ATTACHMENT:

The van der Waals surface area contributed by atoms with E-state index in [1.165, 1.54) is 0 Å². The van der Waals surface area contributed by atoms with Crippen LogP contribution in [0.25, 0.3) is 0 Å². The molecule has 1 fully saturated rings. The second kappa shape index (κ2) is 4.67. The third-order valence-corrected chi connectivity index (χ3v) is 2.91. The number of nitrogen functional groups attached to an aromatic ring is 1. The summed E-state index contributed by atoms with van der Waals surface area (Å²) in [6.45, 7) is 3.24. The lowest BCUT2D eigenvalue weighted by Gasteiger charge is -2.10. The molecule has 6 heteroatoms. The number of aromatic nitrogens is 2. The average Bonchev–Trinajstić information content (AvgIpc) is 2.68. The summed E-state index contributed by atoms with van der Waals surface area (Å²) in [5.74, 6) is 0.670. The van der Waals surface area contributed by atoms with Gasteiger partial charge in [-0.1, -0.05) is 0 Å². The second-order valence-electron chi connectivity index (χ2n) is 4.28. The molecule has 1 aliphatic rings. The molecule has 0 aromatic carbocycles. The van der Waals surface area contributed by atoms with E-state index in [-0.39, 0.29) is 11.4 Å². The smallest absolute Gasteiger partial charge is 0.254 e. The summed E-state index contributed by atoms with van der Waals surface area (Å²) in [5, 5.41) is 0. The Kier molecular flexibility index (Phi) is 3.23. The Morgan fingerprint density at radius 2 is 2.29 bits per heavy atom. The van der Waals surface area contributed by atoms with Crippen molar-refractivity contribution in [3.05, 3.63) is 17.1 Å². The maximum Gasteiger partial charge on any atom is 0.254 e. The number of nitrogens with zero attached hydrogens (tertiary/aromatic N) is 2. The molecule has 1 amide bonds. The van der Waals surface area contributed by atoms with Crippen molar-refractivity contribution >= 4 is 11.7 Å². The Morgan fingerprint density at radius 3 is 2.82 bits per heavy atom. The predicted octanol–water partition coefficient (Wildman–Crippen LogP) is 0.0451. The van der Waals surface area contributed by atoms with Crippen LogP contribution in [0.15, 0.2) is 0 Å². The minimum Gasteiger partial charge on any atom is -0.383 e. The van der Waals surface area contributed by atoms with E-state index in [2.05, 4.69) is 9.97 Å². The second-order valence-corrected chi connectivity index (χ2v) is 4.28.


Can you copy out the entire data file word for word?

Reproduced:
The van der Waals surface area contributed by atoms with E-state index in [1.165, 1.54) is 0 Å². The van der Waals surface area contributed by atoms with Crippen LogP contribution in [0.25, 0.3) is 0 Å². The molecule has 1 fully saturated rings. The second kappa shape index (κ2) is 4.67. The third-order valence-corrected chi connectivity index (χ3v) is 2.91. The number of nitrogen functional groups attached to an aromatic ring is 1. The summed E-state index contributed by atoms with van der Waals surface area (Å²) in [6.45, 7) is 3.24. The lowest BCUT2D eigenvalue weighted by Gasteiger charge is -2.10. The molecule has 6 heteroatoms. The number of aromatic nitrogens is 2. The average Bonchev–Trinajstić information content (AvgIpc) is 2.68. The summed E-state index contributed by atoms with van der Waals surface area (Å²) in [5.74, 6) is 0.670. The van der Waals surface area contributed by atoms with Gasteiger partial charge in [-0.1, -0.05) is 0 Å². The second-order valence-electron chi connectivity index (χ2n) is 4.28. The molecule has 1 aliphatic rings. The molecule has 0 aromatic carbocycles. The van der Waals surface area contributed by atoms with E-state index in [-0.39, 0.29) is 11.4 Å². The smallest absolute Gasteiger partial charge is 0.254 e. The summed E-state index contributed by atoms with van der Waals surface area (Å²) in [5, 5.41) is 0. The Kier molecular flexibility index (Phi) is 3.23. The Morgan fingerprint density at radius 2 is 2.29 bits per heavy atom. The van der Waals surface area contributed by atoms with Crippen molar-refractivity contribution in [3.05, 3.63) is 17.1 Å². The maximum Gasteiger partial charge on any atom is 0.254 e. The number of nitrogens with zero attached hydrogens (tertiary/aromatic N) is 2. The molecule has 1 amide bonds. The van der Waals surface area contributed by atoms with Crippen molar-refractivity contribution >= 4 is 11.7 Å². The Morgan fingerprint density at radius 3 is 2.82 bits per heavy atom. The predicted octanol–water partition coefficient (Wildman–Crippen LogP) is 0.0451. The van der Waals surface area contributed by atoms with Crippen LogP contribution in [0.15, 0.2) is 0 Å². The minimum Gasteiger partial charge on any atom is -0.383 e. The van der Waals surface area contributed by atoms with E-state index in [2.05, 4.69) is 9.97 Å². The second-order valence-corrected chi connectivity index (χ2v) is 4.28.